Sequenza XIVa (2002) for cello followed, while another version for bass was performed by Tom Peters as part of the program running in the annex. After the introductory lines of poetry, cellist Ashley Walters began Sequenza XIVa with soft drumming on the cello body and some lively pizzicato notes on the open strings. This made for an intriguing combination and it seemed as if there were two players on the stage. Strong arco passages soon followed, producing a somewhat somber feel but rapid strumming on the strings plus a series of rising and falling trills restored the complex character of this piece. Incredible sounds poured from the stage in a series of extended techniques that were variously angry and active, quiet and timid or occasionally warm and smooth. The texture constantly swirled and shifted, never settling for long. Ms. Walters was, however, in complete command of her instrument, extracting all of the colors – and then some – from the cello palette.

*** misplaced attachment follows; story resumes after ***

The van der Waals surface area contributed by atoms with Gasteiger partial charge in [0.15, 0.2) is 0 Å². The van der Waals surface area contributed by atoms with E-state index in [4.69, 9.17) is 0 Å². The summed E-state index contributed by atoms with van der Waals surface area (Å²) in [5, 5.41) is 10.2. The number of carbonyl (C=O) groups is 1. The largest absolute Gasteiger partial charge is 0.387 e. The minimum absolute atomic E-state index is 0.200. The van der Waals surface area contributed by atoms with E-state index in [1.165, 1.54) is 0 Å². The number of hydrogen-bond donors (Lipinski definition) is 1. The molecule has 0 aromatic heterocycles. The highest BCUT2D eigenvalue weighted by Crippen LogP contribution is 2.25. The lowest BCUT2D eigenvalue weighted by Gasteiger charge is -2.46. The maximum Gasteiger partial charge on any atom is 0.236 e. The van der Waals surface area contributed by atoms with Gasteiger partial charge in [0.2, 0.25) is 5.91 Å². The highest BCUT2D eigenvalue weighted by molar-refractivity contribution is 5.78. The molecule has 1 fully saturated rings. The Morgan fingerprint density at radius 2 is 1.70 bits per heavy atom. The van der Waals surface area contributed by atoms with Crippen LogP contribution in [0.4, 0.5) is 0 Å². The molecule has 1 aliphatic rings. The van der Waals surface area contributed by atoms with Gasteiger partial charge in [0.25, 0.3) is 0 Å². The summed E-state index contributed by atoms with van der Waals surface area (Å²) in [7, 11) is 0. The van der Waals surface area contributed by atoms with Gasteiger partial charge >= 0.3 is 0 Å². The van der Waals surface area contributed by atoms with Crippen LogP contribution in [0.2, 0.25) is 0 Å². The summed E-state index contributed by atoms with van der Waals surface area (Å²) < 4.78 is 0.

Sequenza VII – Oboe (1969) was next, performed by Paul Sherman. This began with a clean electronic drone issuing from a speaker on stage. The oboe entered matching this, then varying in pitch slightly so that the interactions between the two tones was clearly heard. The electronic drone approximated the timbre of the oboe, but remained continuous and never changed in pitch. Rapid scales and runs from the oboe followed, crossing through and weaving around the drone, and this worked into a kind of conversation between the two. The passages became increasingly complex – intense but always controlled – and brought to mind Coltrane in his final years. The playing of Paul Sherman was nimble yet precise and the close acoustics of the warehouse helpful in amplifying every detail. Sequenza VII is a formidable piece for the oboe and this performance elicited cheering and strong applause.